For more than 20 years, in addition to my normal job, I have taught at various colleges and universities. Some have been good experiences, others have been an effort in dealing with educational bureaucracy. The one teaching job that I have always loved and will continue to do is that of teaching for a university on an Air Force base.

Saint Leo University is based in Saint Leo, Florida, less than an hour from Tampa. In addition to their main campus, they have education centers in seven states, including various military bases. I have taught for them for close to 20 years on an Air Force base within five minutes of my regular day job with the space program.

From the start, I found teaching military folks to be very rewarding. Unlike some of my experiences with other colleges and universities, all of my military students seem to “want” to be there. They work hard, they are appreciative and they are extremely respectful.

I often tell them in the classroom that being there is my most favorite time of the day – because it is. I teach college mathematics and statistics courses, helping students get both their two-year degrees through the Community College of the Air Force and their four-year degrees for promotions and life after their military careers.

Students come back from time to time to eat with me, show me their children and let me know that they have completed their degree. I consider them family and tell them this often. I share my childhood experiences and tell stories in the classroom. It makes it a little more interesting in my opinion.

My students know that my mathematical abilities started with my Daddy teaching my brothers and me math (and probability) with a pair of dice, a deck of cards or a box of dominos. He was a sailor, with a love of life and games of chance.

One of the stories that I often share with my class is about all the mini bikes I was around growing up. Popularized in the late 1960’s, “Popular Mechanics” magazine had an article with plans on building a mini bike. All you needed was an engine from a lawnmower and a “neighbor with a welding torch.”

Somewhere in the late 1960’s and early 1970’s, my Papa (grandfather) began collecting various mini bike frames, wheels and parts. He rarely had one that actually ran, but often had frames with two good wheels and no engine. In other words, you could ride it down a hill, but you had to push it back up. I would spend many Sunday afternoons at my grandparents in rural Alabama doing just that.

In the meantime, my Daddy usually had a mini bike for use to ride on. It was about as reliable as a Ford Pinto. I’m sorry that is not true – it was much less reliable than a Ford Pinto. If it started, the chain was always coming off or breaking or some other little issue that a little boy generally couldn’t figure out.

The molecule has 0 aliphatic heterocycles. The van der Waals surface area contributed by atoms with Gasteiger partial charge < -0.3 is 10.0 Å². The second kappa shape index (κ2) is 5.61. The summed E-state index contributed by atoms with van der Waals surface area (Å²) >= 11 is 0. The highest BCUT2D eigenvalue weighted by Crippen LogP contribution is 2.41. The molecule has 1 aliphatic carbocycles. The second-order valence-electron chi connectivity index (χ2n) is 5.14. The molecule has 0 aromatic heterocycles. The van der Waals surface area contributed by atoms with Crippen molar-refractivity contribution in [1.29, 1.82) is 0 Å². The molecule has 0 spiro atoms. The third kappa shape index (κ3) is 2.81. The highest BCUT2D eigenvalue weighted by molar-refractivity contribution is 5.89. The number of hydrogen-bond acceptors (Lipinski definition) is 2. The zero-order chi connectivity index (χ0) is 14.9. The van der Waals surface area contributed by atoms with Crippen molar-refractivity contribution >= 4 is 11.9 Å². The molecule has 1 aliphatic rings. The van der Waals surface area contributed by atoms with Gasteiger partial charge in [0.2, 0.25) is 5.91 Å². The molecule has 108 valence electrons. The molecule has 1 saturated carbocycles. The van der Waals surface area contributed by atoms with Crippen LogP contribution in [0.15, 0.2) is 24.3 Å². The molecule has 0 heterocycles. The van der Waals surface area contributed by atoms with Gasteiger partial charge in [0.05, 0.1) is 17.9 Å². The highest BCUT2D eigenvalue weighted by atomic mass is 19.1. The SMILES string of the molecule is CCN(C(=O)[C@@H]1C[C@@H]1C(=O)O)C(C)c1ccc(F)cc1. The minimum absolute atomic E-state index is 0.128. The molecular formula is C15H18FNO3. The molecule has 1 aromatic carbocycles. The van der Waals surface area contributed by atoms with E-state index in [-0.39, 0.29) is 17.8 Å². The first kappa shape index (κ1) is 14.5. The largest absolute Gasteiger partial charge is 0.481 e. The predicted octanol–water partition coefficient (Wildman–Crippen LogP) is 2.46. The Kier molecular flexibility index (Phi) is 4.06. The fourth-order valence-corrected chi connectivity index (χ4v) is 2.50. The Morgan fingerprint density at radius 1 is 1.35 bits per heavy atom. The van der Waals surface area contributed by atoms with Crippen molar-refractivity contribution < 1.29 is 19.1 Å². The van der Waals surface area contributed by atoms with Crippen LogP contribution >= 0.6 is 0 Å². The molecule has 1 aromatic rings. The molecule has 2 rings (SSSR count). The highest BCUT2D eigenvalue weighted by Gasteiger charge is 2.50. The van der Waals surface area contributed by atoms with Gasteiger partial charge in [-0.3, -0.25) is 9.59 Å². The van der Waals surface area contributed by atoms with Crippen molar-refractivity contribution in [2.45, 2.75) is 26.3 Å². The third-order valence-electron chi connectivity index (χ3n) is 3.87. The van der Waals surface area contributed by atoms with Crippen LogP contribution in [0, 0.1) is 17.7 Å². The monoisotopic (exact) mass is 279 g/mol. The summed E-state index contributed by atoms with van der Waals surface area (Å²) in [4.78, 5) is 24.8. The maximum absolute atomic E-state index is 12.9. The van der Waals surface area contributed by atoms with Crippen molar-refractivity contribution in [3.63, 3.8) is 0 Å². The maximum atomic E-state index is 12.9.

Then again, it had an old lawn mower engine on it and generally a lot of rust.

I still loved the mini bikes, with or without an engine and regardless of whether it was running or not.

A “Chief Master Sergeant” is the ninth, and highest, enlisted rank in the U.S. Air Force. I’ve only had the pleasure of having one in classes through the years. He was finishing a degree for his children and his grandchildren. When he walked into a classroom, the Airmen were always in awe… He was a big deal, but you would never know it.

He was kind, he was caring and he was very intelligent. He was a just a few years away from retiring and was a joy to have in a class.

The other day, I was up at the board, doing what I do, teaching a class about various percentage calculations and having a good time. I noticed a crowd of people outside my door. Folks from the university and other staff from the educational center where classes are held.

Sometimes folks will gather to hear my stories or laugh about my accent, but this was a bigger crowd than usual. One of the folks noted, “Someone is here to see you.” I said, “Great, send them in.”

It was the Chief Master Sergeant I had taught a few years back and he was pushing a mini bike into my classroom… A mini bike that he had built with his own hands and it looked sharp. He was retiring in a couple of weeks and wanted to bring it by as a gift for what I had done for him and other Airmen.

I lost it… It was one of those moments in life that I will always remember…

And yes, I took it home and filled it with gas and took it for a ride.


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